The beach had long been in the vanguard of free speech, which was under attack. That attack intensified with a new and harsher lottery system that was forcibly put in place in 2008. The new system attempted to place the artists, performers, and others into a framework of an I zone and a P zone. Not only is the new system very confusing to artists including the writer, even the police admit that they do not understand it. When questioned about the meaning of the newly posted signs, they say they are not exactly sure of what is required. As a consequence, they do not use the language of the signs for guidance. However, the city attorney has encouraged the police to break the remaining spirit of Abbot Kinney. Many in the creative community responded as best they could, but others stood by and watched as the police rousted the guardians of that spirit. This may have represented a planned divide-and-conquer strategy by the city. The city seemingly rejected the community’s intention to work with it.

By way of background, the lottery system seems to have sprung from a new and repressive attitude by some of those in power. One freelance writer for The Los Angeles Times wrote a story on the Venice beach caretakers, whom the city had begun to see as a wild and bizarre bunch who were more a blight than a delight. This was reflected in the contract the city wanted the caretakers to sign in order to be able to use the west side of the walk. Once in place, the lottery system employed the police to break the spirit of the arts community.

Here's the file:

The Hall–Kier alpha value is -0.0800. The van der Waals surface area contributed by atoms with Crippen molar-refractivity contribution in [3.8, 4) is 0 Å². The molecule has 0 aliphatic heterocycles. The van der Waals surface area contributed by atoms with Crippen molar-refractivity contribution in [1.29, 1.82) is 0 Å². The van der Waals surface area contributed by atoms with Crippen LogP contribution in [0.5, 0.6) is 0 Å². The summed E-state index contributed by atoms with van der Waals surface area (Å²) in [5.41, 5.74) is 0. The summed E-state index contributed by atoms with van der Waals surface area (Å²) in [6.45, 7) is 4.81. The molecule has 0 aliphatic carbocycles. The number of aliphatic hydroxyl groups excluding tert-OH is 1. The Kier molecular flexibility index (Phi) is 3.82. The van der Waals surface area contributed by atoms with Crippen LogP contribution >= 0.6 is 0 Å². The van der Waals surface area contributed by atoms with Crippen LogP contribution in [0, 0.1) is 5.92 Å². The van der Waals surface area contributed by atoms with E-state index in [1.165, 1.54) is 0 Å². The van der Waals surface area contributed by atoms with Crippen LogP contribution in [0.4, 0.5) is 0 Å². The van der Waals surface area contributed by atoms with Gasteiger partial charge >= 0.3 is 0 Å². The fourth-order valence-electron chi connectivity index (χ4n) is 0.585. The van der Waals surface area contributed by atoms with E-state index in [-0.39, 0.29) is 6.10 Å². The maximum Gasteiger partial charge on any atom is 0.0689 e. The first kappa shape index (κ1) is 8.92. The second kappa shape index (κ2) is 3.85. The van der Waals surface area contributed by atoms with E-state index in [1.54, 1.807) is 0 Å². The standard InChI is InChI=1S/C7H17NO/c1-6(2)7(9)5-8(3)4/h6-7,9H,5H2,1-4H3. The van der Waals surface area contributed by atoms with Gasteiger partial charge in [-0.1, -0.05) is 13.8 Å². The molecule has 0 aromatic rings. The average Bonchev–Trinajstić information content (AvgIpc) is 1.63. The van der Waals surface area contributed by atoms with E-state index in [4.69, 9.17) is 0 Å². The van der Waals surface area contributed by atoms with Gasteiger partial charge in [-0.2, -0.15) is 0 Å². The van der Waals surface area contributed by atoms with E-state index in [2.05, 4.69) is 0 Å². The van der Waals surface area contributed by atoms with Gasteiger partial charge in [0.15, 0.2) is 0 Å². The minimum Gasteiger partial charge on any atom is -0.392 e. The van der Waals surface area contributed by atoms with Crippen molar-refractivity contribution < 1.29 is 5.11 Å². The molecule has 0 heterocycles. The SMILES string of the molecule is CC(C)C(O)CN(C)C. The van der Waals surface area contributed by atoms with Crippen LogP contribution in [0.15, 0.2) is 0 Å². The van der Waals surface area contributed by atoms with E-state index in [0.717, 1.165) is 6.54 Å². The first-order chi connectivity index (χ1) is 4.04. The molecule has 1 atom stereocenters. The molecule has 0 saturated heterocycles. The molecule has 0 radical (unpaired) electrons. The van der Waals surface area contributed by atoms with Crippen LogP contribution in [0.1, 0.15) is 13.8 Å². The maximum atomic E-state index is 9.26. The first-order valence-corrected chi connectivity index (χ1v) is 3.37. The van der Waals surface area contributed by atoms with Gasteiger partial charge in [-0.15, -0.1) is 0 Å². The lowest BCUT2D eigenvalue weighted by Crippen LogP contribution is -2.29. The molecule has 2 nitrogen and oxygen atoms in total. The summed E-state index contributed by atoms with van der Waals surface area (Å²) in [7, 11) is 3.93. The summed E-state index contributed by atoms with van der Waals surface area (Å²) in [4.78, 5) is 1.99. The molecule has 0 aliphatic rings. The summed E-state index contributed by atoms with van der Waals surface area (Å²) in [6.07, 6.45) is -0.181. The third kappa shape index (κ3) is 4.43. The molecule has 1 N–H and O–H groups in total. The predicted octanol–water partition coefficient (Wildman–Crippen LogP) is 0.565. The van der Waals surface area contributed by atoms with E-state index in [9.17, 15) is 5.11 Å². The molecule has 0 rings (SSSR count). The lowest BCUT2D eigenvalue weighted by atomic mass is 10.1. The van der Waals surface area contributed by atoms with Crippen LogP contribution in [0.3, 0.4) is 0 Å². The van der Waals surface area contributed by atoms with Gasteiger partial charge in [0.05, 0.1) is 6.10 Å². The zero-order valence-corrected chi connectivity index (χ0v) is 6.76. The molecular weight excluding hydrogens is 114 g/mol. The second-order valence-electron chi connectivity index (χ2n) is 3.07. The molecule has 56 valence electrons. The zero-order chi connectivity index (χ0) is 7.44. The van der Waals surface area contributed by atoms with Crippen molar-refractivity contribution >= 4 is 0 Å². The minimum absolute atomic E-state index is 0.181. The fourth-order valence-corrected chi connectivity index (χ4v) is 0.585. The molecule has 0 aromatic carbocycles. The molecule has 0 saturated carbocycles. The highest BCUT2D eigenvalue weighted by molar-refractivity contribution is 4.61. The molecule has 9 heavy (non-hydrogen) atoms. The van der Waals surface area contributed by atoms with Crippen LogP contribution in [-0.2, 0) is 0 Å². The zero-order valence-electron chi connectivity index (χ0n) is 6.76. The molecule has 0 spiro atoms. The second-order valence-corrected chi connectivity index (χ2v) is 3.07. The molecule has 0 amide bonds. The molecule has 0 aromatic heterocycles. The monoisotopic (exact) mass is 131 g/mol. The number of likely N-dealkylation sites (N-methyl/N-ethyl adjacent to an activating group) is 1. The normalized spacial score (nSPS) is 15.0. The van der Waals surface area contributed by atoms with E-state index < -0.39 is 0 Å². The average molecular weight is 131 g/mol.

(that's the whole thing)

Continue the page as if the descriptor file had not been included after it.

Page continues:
The sudden increase in police oversight led to the city’s representative meeting with some of those in the arts community. However, the meeting was inconsequential because of the absence of the city’s real leaders. Soon those who had been free-spirited artists were being cited by the police for violating the new rules.

The artists of Venice Beach were told to give the city time to adjust its plan. But from the first the plan was doomed because there were no competent leaders to develop an effective plan. Instead, the plan went forward with the apparent mission of pushing the artists away from Venice beach. After all, they were seen as little more than troublemakers.